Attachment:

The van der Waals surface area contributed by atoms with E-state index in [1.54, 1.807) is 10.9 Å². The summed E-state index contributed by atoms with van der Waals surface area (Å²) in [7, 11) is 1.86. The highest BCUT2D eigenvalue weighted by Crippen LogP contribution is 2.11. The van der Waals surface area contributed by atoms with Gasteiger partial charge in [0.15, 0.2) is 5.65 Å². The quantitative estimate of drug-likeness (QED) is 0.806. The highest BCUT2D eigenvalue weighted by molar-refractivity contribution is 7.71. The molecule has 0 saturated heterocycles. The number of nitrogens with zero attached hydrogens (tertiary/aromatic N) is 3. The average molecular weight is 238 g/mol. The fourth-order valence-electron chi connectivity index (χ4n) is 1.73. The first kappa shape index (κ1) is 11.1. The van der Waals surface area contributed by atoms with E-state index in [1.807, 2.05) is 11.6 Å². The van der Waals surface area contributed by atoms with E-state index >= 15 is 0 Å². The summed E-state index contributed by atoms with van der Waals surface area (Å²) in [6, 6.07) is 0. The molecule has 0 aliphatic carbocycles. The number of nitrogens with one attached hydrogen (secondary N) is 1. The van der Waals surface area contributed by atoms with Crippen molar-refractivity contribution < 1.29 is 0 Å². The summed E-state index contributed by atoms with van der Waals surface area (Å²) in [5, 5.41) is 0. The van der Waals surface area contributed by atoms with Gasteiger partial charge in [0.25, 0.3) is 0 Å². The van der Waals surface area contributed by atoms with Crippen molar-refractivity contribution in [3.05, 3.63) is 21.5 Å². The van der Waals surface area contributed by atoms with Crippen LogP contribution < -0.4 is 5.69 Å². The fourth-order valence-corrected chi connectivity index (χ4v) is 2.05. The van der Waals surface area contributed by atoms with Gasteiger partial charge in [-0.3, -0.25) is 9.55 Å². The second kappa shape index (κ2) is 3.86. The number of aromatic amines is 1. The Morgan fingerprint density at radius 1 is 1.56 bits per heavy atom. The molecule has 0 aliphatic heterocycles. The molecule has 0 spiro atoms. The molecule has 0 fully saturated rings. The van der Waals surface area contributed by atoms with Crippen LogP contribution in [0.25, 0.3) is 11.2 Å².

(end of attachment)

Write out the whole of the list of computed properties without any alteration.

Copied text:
The van der Waals surface area contributed by atoms with E-state index in [1.54, 1.807) is 10.9 Å². The summed E-state index contributed by atoms with van der Waals surface area (Å²) in [7, 11) is 1.86. The highest BCUT2D eigenvalue weighted by Crippen LogP contribution is 2.11. The van der Waals surface area contributed by atoms with Gasteiger partial charge in [0.15, 0.2) is 5.65 Å². The quantitative estimate of drug-likeness (QED) is 0.806. The highest BCUT2D eigenvalue weighted by molar-refractivity contribution is 7.71. The molecule has 0 saturated heterocycles. The number of nitrogens with zero attached hydrogens (tertiary/aromatic N) is 3. The average molecular weight is 238 g/mol. The fourth-order valence-electron chi connectivity index (χ4n) is 1.73. The first kappa shape index (κ1) is 11.1. The van der Waals surface area contributed by atoms with E-state index in [1.807, 2.05) is 11.6 Å². The van der Waals surface area contributed by atoms with E-state index >= 15 is 0 Å². The summed E-state index contributed by atoms with van der Waals surface area (Å²) in [6, 6.07) is 0. The molecule has 0 aliphatic carbocycles. The number of nitrogens with one attached hydrogen (secondary N) is 1. The van der Waals surface area contributed by atoms with Crippen molar-refractivity contribution < 1.29 is 0 Å². The summed E-state index contributed by atoms with van der Waals surface area (Å²) in [5, 5.41) is 0. The van der Waals surface area contributed by atoms with Gasteiger partial charge in [0.25, 0.3) is 0 Å². The van der Waals surface area contributed by atoms with Crippen molar-refractivity contribution in [3.05, 3.63) is 21.5 Å². The van der Waals surface area contributed by atoms with Crippen LogP contribution < -0.4 is 5.69 Å². The fourth-order valence-corrected chi connectivity index (χ4v) is 2.05. The van der Waals surface area contributed by atoms with Gasteiger partial charge in [-0.3, -0.25) is 9.55 Å². The second kappa shape index (κ2) is 3.86. The number of aromatic amines is 1. The Morgan fingerprint density at radius 1 is 1.56 bits per heavy atom. The molecule has 0 aliphatic heterocycles. The molecule has 0 spiro atoms. The molecule has 0 fully saturated rings. The van der Waals surface area contributed by atoms with Crippen LogP contribution in [0.25, 0.3) is 11.2 Å².